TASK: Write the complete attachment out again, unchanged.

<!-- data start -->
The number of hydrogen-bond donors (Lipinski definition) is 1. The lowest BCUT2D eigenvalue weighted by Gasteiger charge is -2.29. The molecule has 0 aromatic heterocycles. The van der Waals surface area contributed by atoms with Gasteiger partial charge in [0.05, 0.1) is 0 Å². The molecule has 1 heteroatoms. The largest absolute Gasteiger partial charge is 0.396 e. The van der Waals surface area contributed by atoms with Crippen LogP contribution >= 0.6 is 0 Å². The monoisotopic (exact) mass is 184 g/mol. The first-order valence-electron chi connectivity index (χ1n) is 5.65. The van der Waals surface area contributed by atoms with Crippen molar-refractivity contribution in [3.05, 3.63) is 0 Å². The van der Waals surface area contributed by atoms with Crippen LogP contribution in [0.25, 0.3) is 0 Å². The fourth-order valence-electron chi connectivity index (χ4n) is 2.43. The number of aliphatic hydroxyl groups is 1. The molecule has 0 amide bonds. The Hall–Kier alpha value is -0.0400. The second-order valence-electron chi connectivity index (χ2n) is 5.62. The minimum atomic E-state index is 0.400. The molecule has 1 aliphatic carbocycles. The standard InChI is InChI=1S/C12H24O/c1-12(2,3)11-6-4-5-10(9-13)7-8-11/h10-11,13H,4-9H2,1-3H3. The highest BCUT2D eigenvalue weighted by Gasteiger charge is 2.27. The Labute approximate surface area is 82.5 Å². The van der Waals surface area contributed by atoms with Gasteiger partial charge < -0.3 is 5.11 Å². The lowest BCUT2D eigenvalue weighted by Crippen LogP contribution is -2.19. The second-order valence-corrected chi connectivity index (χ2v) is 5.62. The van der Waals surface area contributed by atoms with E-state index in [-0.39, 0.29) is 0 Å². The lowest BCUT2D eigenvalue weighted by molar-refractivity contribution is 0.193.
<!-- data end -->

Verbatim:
The number of hydrogen-bond donors (Lipinski definition) is 1. The lowest BCUT2D eigenvalue weighted by Gasteiger charge is -2.29. The molecule has 0 aromatic heterocycles. The van der Waals surface area contributed by atoms with Gasteiger partial charge in [0.05, 0.1) is 0 Å². The molecule has 1 heteroatoms. The largest absolute Gasteiger partial charge is 0.396 e. The van der Waals surface area contributed by atoms with Crippen LogP contribution >= 0.6 is 0 Å². The monoisotopic (exact) mass is 184 g/mol. The first-order valence-electron chi connectivity index (χ1n) is 5.65. The van der Waals surface area contributed by atoms with Crippen molar-refractivity contribution in [3.05, 3.63) is 0 Å². The van der Waals surface area contributed by atoms with Crippen LogP contribution in [0.25, 0.3) is 0 Å². The fourth-order valence-electron chi connectivity index (χ4n) is 2.43. The number of aliphatic hydroxyl groups is 1. The molecule has 0 amide bonds. The Hall–Kier alpha value is -0.0400. The second-order valence-electron chi connectivity index (χ2n) is 5.62. The minimum atomic E-state index is 0.400. The molecule has 1 aliphatic carbocycles. The standard InChI is InChI=1S/C12H24O/c1-12(2,3)11-6-4-5-10(9-13)7-8-11/h10-11,13H,4-9H2,1-3H3. The highest BCUT2D eigenvalue weighted by Gasteiger charge is 2.27. The Labute approximate surface area is 82.5 Å². The van der Waals surface area contributed by atoms with Gasteiger partial charge < -0.3 is 5.11 Å². The lowest BCUT2D eigenvalue weighted by Crippen LogP contribution is -2.19. The second-order valence-corrected chi connectivity index (χ2v) is 5.62. The van der Waals surface area contributed by atoms with E-state index in [-0.39, 0.29) is 0 Å². The lowest BCUT2D eigenvalue weighted by molar-refractivity contribution is 0.193.